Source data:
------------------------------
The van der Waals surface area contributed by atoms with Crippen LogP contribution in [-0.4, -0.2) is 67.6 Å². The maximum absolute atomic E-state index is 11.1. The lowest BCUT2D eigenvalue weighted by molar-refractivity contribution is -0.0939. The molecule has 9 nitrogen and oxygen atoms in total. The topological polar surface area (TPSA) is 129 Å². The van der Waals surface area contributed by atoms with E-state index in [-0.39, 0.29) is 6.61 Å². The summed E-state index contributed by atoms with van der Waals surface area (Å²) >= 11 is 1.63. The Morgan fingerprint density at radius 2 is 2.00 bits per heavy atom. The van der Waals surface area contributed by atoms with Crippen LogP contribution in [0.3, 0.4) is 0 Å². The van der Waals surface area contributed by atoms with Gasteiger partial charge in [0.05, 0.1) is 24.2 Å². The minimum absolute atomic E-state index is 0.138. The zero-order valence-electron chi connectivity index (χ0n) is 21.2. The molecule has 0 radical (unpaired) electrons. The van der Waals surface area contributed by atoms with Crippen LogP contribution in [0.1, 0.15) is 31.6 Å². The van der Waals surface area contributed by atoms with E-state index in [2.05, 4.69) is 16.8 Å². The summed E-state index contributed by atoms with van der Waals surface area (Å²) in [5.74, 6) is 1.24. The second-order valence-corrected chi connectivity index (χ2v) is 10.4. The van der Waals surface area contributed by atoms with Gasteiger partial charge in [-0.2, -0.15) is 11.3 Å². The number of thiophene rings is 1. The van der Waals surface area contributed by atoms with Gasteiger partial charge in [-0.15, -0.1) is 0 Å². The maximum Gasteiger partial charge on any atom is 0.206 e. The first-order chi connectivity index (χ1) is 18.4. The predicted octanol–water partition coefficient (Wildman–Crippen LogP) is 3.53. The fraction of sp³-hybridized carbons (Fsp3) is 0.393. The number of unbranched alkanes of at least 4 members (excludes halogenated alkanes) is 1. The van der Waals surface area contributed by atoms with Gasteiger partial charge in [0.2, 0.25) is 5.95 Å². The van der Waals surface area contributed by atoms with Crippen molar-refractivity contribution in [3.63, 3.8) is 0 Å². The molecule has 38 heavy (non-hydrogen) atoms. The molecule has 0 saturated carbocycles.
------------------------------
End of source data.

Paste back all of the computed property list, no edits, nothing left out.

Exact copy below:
The van der Waals surface area contributed by atoms with Crippen LogP contribution in [-0.4, -0.2) is 67.6 Å². The maximum absolute atomic E-state index is 11.1. The lowest BCUT2D eigenvalue weighted by molar-refractivity contribution is -0.0939. The molecule has 9 nitrogen and oxygen atoms in total. The topological polar surface area (TPSA) is 129 Å². The van der Waals surface area contributed by atoms with E-state index in [-0.39, 0.29) is 6.61 Å². The summed E-state index contributed by atoms with van der Waals surface area (Å²) >= 11 is 1.63. The Morgan fingerprint density at radius 2 is 2.00 bits per heavy atom. The van der Waals surface area contributed by atoms with Crippen LogP contribution in [0.3, 0.4) is 0 Å². The van der Waals surface area contributed by atoms with Gasteiger partial charge in [0.05, 0.1) is 24.2 Å². The minimum absolute atomic E-state index is 0.138. The zero-order valence-electron chi connectivity index (χ0n) is 21.2. The molecule has 0 radical (unpaired) electrons. The van der Waals surface area contributed by atoms with Crippen LogP contribution in [0.1, 0.15) is 31.6 Å². The van der Waals surface area contributed by atoms with E-state index in [2.05, 4.69) is 16.8 Å². The summed E-state index contributed by atoms with van der Waals surface area (Å²) in [5.74, 6) is 1.24. The second-order valence-corrected chi connectivity index (χ2v) is 10.4. The van der Waals surface area contributed by atoms with Gasteiger partial charge in [-0.2, -0.15) is 11.3 Å². The number of thiophene rings is 1. The van der Waals surface area contributed by atoms with Gasteiger partial charge in [-0.15, -0.1) is 0 Å². The maximum Gasteiger partial charge on any atom is 0.206 e. The first-order chi connectivity index (χ1) is 18.4. The predicted octanol–water partition coefficient (Wildman–Crippen LogP) is 3.53. The fraction of sp³-hybridized carbons (Fsp3) is 0.393. The number of unbranched alkanes of at least 4 members (excludes halogenated alkanes) is 1. The van der Waals surface area contributed by atoms with Gasteiger partial charge in [0.2, 0.25) is 5.95 Å². The van der Waals surface area contributed by atoms with Crippen molar-refractivity contribution in [3.63, 3.8) is 0 Å². The molecule has 38 heavy (non-hydrogen) atoms. The molecule has 0 saturated carbocycles.